Polarisation…declaring other human beings evil does not bring out the good in us, it brings out the evil in us. When we become convinced of being good, when we become convinced of our own superiority we become blind to our own evil.  In the name of purifying the world, tens of millions were murdered in the Holocaust;  in the name of fighting evil more civilians were killed by the Allied bombing campaigns than they lost men in all of the war.  In the name of civilisation, over a 100 thousand First Nations children were ripped from their parents and imprisoned in residential schools; in the name of keeping a country safe, refugees are imprisoned by Australia in what was called – in a total amnesia of history- The Pacific Solution.

In seeking to understand the horror of WW2 and the Holocaust I have come to think as terribly, tragically true what one of the most influential theologians  of the twentieth century,  Reinhold Niebuhr tells us:  “Ultimately evil is done not so much by evil people, but by good people who do not know themselves and who do not probe deeply.”

When we look at the description of the fruits of the spirit in Galatians we see that the place goodness is meant to take is in concert with other qualities:  love, joy, peace, forbearance, kindness, faithfulness,  gentleness and self-control. I believe that it is the operation of good at the neglect of the other fruits of the spirit that causes goodness to turn into its opposite – taking my cue from Augustine, who tells us that evil is not the absence of good but the distortion of it.

What are we to rely on if we do not trust in goodness? Does that mean we are to leave the evil that we humans do unleashed in the world, unaddressed for fear of doing evil ourselves? The reality is that we cannot destroy evil or rid ourselves of it completely because it lives within us as human beings. And yet human beings are deeply loved by God. All of us, everyone.  And therein is the answer. Even though God is good, goodness is not the solution to evil, love is.

Love does not seek to destroy evil, it seeks to redeem it. Love seeks to heal the division that came into the world in the Garden of Eden by holding the duality of our human heart in tenderness, understanding and forgiveness, not by cutting away half of our heart or half of human beings.  God knows we have been torn in two, God knows we need to be redeemed. Through the Spirit, God’s love seeps into the cracks of our world to heal the evil we do to ourselves and to each other.

In my current work on show now at the Slide Room Gallery it is this theme of love as an antidote to oppression that preoccupies me. In my work I have made roses that shine and hold both dark and light together even as they break through darkness and resist it. The roses stand in as portraits of those in Germany who acted in resistance to the Nazi Regime. We have this idea that few resisted the Nazis, yet in reality per capita, more were imprisoned and executed in Germany for resisting the Nazis than those who were executed or imprisoned for more famously  resisting the Nazis in France.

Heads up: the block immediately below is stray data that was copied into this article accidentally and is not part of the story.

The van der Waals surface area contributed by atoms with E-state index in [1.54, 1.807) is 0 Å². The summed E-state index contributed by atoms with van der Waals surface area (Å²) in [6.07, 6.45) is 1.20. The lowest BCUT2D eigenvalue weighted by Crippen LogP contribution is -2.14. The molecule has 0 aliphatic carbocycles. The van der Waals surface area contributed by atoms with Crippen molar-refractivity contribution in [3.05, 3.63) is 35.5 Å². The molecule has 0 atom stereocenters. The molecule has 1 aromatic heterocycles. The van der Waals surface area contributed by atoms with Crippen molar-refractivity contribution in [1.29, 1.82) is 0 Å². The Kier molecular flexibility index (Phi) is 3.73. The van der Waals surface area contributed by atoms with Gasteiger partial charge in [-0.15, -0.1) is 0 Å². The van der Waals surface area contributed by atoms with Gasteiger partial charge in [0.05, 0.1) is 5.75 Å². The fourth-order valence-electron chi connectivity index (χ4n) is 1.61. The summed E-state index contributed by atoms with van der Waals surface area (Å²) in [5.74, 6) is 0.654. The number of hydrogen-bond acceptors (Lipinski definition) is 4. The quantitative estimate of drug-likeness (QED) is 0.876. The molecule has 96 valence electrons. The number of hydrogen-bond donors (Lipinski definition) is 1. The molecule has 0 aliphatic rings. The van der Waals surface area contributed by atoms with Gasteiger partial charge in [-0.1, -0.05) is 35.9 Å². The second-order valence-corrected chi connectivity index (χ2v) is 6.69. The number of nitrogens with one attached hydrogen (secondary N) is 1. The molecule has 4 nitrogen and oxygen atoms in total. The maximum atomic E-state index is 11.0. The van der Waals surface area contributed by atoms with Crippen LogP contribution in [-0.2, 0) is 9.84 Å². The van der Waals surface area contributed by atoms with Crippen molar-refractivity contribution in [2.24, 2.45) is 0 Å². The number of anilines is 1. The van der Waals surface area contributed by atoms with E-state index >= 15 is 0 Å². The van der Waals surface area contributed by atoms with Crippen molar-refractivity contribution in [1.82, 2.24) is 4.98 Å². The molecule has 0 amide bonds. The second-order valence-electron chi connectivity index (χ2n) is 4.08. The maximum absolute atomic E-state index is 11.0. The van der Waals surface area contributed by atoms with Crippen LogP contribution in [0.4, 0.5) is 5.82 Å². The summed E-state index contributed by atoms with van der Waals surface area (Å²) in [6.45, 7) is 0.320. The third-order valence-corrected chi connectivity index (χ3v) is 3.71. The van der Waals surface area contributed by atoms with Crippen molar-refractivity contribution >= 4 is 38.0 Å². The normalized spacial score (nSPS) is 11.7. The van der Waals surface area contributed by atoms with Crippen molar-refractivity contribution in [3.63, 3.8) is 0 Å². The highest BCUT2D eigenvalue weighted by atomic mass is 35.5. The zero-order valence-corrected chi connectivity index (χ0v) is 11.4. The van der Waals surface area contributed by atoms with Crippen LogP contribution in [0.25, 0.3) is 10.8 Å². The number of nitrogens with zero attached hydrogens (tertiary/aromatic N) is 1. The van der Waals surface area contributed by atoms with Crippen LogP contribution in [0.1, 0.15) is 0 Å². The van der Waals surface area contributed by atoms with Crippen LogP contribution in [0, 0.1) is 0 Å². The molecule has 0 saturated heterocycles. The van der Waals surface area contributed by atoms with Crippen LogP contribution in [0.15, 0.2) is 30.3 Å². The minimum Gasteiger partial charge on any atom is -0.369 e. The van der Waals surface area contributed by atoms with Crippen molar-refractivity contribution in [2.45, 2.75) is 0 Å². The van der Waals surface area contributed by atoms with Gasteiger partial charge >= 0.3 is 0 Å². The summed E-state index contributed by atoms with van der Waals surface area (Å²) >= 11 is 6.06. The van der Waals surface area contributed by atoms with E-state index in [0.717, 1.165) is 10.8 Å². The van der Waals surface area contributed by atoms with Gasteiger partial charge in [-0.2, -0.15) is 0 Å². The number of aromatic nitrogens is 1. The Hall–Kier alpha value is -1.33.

The description of love from Corinthians that is read at weddings was not written for bright eyed newlyweds, but by one who was a former oppressor and torturer and killer writing to people who would face oppression, torture and death. As this passage calls us to patience, to forgiveness, to love of truth, to hope and to faith, it gives us the keys to strengthen our hearts every day, so that come what may, we might endure.

As I research the German resistance I am discovering  that there were those who believed in love being the antidote to the violence of their times. It is these people we need to learn from if we are at all to find an answer to resisting the oppression of our own time.  How does love work, how is it that love provided the strength to resist what we acknowledge as one of the most brutal regimes in history?  What are their stories? Where did they find courage to resist even as they knew there was no-one to rescue them and they would lose their lives? How can it be that Arvid Harnack‘s  last words proclaimed  “I believe in the power of love.”

I don’t have time in this talk to share their stories with you, but I would like to end with words by Harro Schulze-Boysen written just before his own execution-  words that ring in sympathy with the Gospel reading today. (John 12: 23-26)

‘….Such important things are at stake today all over the world that one extinguished life does not matter very much. . . .
“Even if we should die, we know this: the seed bears fruit.  If heads roll, then the spirit nevertheless forces the state.
“Believe with me in the just time that lets everything ripen.”